Bowles “Compromise” Proposal to the Right of Boehner Offer to Obama in July
At yesterday’s Joint Committee hearing, Erskine Bowles offered what he called a “split-the-difference” compromise between last week’s offer from Senator Max Baucus (and some other Democrats) and the subsequent Republican offer. But because the Baucus offer represented substantial concessions by the Democrats offering it, while the Republican offer represented little or no movement by Republicans, the Bowles “compromise” turns out to be a proposal that’s skewed well to the right. Indeed, it’s to the right of the proposal offered by House Speaker John Boehner in July when he and President Obama were negotiating.
The Bowles proposal and the Boehner offer have the same revenue number — $800 billion over ten years, relative to a current-policy baseline that assumes that Congress will make all of President Bush’s tax cuts permanent. That is $1.2 trillion less than the revenue increases recommended with bipartisan support by members of the Bowles-Simpson commission and the Senate’s “Gang of Six.” Relative to the baseline that both of those groups used — which assumed that the Bush tax cuts for people making more than $250,000 a year would expire — the Bowles proposal represents no revenue increase.
But while adopting Boehner’s revenue number, the Bowles proposal includes much deeper cuts in basic social programs than Boehner proposed:
- The Bowles proposal has $600 billion in Medicare and Medicaid cuts, compared to $400 billion in Boehner’s final offer to Obama.
- The Bowles proposal has $300 billion in cuts in other mandatory programs. Boehner and Obama had tentatively agreed on $200 billion to $250 billion.
Bowles sought to justify the $600 billion in Medicare and Medicaid cuts yesterday — $200 billion above the figure in the Bowles-Simpson plan — by saying that Congress could raise the Medicare eligibility age from 65 to 67, because 65- and 66-year-olds would be able to secure coverage through the new health insurance exchanges that the Affordable Care Act (ACA — i.e., health reform) will establish. This was a very sanguine statement on Bowles’ part, however, because no one knows whether the ACA will actually take effect. It faces tough judicial challenges and may well face a tough political challenge after the 2012 election.
In our view — and that of a number of other health care experts — the proposal to raise the Medicare eligibility age would be ill-advised even if the ACA’s future were assured; analyses from the Kaiser Family Foundation and others show that although raising the age would reduce Medicare costs, it would increase total system-wide health care costs, thus increasing the total burden that health care costs place on the economy (see here, here, and here). Nevertheless, the proposal to raise the Medicare age will be a legitimate fiscal-policy proposal to debate if and when the ACA is faithfully implemented and the health insurance exchanges are functioning well. But to raise the Medicare age without any assurance that the ACA will take effect — i.e., without a commitment from Republicans to drop their plans to repeal it, which they obviously won’t provide, and without a Supreme Court decision upholding it — would risk leaving many 65- and 66-year-olds with no insurance at all at the very time of life when they are developing more medical conditions and problems due to their age.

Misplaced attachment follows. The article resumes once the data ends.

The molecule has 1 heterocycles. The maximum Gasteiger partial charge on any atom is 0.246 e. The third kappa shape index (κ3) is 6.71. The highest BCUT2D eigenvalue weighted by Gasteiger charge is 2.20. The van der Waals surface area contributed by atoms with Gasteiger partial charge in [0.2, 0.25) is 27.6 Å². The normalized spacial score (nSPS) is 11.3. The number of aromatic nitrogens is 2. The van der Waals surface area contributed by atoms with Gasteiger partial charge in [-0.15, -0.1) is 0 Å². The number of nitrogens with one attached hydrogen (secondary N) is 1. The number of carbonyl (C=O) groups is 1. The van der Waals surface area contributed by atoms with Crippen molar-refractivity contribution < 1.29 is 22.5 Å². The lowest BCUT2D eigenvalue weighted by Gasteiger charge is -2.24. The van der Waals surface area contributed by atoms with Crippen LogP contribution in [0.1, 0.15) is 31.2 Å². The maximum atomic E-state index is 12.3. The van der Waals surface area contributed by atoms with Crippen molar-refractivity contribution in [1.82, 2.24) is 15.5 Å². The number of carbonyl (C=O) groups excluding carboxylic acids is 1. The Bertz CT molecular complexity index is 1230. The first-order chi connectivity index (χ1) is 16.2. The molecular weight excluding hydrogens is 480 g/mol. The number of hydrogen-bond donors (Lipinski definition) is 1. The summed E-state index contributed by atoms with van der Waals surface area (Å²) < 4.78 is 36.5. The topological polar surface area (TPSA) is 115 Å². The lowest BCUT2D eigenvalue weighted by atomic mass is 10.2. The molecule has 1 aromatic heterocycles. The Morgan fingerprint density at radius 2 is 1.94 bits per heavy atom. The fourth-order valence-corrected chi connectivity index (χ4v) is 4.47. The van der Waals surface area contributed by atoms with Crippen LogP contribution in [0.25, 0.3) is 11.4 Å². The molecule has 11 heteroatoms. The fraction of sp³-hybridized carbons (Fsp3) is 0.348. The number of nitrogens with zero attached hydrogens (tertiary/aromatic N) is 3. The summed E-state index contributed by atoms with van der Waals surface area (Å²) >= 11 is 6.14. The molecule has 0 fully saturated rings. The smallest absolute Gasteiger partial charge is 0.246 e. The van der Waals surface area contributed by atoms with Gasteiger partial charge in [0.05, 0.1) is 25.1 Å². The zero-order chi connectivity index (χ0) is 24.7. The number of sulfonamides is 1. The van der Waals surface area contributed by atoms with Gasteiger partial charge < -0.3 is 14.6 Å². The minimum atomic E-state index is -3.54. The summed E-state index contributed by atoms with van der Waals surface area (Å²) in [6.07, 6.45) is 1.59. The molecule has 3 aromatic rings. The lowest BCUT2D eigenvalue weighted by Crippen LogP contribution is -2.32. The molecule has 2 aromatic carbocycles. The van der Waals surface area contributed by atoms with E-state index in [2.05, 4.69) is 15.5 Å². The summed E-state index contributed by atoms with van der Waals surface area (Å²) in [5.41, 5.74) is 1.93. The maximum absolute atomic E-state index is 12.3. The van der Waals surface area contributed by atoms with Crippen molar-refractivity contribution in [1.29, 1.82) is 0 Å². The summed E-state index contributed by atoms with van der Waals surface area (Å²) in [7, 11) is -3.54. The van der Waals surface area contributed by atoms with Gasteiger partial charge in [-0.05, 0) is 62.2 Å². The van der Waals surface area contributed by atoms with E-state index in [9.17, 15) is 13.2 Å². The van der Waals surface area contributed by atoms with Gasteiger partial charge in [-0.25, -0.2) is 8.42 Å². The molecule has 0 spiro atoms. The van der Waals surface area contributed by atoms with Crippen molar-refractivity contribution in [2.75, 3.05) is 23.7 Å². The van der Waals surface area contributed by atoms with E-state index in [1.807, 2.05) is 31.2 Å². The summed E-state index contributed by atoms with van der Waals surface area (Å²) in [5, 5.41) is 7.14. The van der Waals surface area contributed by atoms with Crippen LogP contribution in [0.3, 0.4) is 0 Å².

Those who would be most adversely affected if the Medicare age goes up and the ACA does not go forward would be 65- and 66-year-olds who are near-poor and don’t have access to employer-based coverage (or related retiree coverage); the Medicaid eligibility limit for seniors is between 75 percent and 100 percent of the poverty line in most states — that is, between about $8,170 and $10,890 for an individual in 2011. And near-poor elderly and disabled people also would be hit hard by the large increases in Medicare premiums and cost-sharing that would be needed to produce $600 billion in Medicare and Medicaid cuts, the number in Bowles’ proposal.
Bowles and other witnesses at yesterday’s Joint Committee hearing called for more “income relating” in Medicare — that is, asking more affluent beneficiaries to pay more — a proposal with which we broadly concur. But, because half of Medicare beneficiaries have incomes below $21,100 in 2010, it is virtually impossible to get $600 billion in savings over the next ten years without hitting hard at people below that income level, such as widows living on as little as $11,000 a year.
To his great credit, Bowles reiterated yesterday that a core principle of deficit reduction must be to “protect the disadvantaged.” Unfortunately, his “compromise” between a serious Democratic offer and a Republican stand-pat offer would lead almost inevitably to a significant violation of this important principle.